Accelerated land degradation threatens food security of a quarter of the world’s population: FAO

Main entry: Land degradation threatens 1.5 billion people


A dried up river filled with sand winds its way across the desert in eastern Chad, June 5, 2008. REUTERS/Finbarr O’Reilly.
Image may be subject to copyright. See FEWW Fair Use Notice!

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The Climate Change Crusades

Posted by feww on June 10, 2008

Are YOU a Climate Change Crusader?
How Do YOU Fight Climate Change?
Should YOU Crusade Against the Climate Change, or just STOP heating the globe?

A Shrinking World Series

Make No Mistake: Nature Always Has the Last Word!

Midwest Flood Update:

A dam near the Wisconsin Dells resort area broke on Monday, causing mudslides that swept away homes, as torrential rains caused more flooding across the U.S. Midwest.

Wisconsin Gov. Jim Doyle declared a state of emergency in 30 counties in the south of the state. In Iowa, where 33 counties were flooded, and Indiana, where flooding forced hundreds of people to evacuate homes in the central and western parts of the state, similar declarations have been made. Parts of Illinois, Michigan and Minnesota have been affected by flooding.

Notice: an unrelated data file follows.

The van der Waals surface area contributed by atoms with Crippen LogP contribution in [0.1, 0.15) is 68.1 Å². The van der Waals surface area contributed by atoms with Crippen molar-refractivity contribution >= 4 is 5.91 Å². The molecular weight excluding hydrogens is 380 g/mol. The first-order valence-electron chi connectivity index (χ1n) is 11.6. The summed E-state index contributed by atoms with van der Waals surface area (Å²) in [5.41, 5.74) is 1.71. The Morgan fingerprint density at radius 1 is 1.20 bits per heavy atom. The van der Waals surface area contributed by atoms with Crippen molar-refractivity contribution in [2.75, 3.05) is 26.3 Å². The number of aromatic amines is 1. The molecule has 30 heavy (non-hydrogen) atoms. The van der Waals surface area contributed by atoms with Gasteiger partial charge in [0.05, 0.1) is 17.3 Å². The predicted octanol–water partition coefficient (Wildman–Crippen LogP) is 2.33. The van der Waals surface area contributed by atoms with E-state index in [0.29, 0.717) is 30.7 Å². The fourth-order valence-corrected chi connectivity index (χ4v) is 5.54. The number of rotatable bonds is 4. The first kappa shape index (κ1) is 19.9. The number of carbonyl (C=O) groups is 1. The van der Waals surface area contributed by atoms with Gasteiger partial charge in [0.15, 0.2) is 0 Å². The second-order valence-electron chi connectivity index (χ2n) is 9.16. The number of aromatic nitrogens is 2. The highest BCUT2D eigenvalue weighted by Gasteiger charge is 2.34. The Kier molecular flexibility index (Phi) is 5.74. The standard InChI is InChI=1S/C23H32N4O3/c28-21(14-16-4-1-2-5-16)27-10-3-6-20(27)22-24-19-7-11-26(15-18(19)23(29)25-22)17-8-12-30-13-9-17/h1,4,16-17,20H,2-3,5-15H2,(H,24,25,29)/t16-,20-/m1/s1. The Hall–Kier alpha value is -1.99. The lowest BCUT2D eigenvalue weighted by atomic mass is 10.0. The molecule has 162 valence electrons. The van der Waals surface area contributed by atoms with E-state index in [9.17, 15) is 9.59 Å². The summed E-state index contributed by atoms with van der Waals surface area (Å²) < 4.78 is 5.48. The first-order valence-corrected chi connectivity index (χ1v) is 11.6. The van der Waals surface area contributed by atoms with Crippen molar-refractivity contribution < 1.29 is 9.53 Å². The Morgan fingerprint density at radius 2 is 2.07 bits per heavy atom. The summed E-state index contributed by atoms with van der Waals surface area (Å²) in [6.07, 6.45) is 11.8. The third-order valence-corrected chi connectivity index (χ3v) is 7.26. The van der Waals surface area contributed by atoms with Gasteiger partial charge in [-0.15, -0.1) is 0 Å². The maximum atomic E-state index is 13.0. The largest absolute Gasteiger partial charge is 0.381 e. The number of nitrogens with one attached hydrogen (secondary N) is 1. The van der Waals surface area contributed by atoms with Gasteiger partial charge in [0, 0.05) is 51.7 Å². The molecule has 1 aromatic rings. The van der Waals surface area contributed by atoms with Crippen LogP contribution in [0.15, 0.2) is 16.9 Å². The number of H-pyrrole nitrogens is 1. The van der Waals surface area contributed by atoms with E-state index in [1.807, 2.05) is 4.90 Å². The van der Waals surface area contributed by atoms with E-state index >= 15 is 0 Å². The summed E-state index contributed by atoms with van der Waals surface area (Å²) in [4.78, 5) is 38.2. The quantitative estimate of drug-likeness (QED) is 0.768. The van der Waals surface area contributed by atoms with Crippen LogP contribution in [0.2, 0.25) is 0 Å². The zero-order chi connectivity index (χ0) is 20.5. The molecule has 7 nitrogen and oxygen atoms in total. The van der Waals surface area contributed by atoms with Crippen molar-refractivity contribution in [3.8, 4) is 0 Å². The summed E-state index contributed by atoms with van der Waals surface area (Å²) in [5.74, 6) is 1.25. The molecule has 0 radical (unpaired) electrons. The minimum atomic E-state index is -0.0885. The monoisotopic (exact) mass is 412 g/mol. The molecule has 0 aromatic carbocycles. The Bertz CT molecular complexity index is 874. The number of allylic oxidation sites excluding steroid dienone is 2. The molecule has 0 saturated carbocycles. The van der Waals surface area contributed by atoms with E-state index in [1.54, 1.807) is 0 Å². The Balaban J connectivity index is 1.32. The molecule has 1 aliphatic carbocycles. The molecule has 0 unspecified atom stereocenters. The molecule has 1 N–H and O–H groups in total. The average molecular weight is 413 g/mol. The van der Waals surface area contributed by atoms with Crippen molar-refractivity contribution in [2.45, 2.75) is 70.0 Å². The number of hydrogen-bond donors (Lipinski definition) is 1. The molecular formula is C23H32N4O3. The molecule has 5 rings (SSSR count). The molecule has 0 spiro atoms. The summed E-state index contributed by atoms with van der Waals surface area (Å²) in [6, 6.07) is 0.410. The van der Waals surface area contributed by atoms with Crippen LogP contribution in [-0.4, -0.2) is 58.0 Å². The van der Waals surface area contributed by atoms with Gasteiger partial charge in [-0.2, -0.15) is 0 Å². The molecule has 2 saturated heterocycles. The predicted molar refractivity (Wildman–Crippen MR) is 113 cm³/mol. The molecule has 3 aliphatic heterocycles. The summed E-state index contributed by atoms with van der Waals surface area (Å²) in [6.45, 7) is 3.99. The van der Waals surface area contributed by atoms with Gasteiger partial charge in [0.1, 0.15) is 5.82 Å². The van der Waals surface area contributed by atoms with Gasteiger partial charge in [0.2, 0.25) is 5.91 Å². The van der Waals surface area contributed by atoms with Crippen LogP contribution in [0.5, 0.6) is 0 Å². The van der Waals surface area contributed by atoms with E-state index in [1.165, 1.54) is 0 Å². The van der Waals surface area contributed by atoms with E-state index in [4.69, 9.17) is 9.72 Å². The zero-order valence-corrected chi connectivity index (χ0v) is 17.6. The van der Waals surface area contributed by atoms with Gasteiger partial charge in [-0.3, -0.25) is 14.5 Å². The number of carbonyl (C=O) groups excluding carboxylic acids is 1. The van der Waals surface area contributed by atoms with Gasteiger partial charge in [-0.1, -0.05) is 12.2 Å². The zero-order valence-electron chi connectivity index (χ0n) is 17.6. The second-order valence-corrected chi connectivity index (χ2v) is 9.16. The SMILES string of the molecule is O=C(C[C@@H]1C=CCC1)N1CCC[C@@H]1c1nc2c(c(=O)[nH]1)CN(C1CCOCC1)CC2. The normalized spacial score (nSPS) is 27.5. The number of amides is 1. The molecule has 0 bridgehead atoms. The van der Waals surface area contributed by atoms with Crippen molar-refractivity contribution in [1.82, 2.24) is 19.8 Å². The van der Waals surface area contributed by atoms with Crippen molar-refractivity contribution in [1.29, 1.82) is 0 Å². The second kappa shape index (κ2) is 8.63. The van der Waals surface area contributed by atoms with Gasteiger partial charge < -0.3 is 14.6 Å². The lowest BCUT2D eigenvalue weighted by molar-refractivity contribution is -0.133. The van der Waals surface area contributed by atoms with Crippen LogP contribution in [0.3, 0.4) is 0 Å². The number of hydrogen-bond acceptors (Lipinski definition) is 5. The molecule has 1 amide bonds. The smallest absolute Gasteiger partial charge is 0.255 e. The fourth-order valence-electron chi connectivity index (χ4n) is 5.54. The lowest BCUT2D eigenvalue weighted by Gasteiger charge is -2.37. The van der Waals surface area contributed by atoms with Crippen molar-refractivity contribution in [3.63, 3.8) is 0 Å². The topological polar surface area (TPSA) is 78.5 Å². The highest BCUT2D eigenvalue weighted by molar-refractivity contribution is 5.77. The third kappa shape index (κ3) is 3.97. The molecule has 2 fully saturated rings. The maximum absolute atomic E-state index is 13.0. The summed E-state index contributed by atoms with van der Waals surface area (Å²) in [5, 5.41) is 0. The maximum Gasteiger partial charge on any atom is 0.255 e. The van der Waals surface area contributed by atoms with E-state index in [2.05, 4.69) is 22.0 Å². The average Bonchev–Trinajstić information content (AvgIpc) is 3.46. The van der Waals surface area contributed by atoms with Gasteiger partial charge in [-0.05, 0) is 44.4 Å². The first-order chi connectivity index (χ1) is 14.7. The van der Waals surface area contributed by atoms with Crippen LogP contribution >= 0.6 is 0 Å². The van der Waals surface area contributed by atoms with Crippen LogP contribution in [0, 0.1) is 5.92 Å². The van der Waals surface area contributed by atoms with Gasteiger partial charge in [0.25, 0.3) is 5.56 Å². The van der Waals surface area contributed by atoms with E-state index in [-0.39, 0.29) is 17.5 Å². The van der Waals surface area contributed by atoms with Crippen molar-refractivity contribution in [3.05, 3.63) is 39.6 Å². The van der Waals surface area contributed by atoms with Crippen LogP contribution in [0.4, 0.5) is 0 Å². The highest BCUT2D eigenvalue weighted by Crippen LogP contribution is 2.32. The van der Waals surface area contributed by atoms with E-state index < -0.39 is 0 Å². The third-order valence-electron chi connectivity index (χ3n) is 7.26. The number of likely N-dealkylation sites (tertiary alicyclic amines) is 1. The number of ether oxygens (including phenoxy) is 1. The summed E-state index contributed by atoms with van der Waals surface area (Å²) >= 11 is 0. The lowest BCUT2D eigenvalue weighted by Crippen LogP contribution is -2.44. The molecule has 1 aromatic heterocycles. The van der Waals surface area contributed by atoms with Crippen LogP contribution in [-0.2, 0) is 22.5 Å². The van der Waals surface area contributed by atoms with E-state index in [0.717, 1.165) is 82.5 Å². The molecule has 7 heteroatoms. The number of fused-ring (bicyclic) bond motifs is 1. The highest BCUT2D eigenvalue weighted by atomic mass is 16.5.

“This is an area that’s been bombarded with rain over the weekend, anywhere from 5 to 10 inches, and you’re dealing with saturated soils. So any rain that falls becomes run-off,” the National Weather Service’s Pat Slattery said.

OUCH! Too Close to the bank! Like the Kubeniks and the Pekars (see image caption), rivers are “living” creatures; they need room to complete their cycle of life!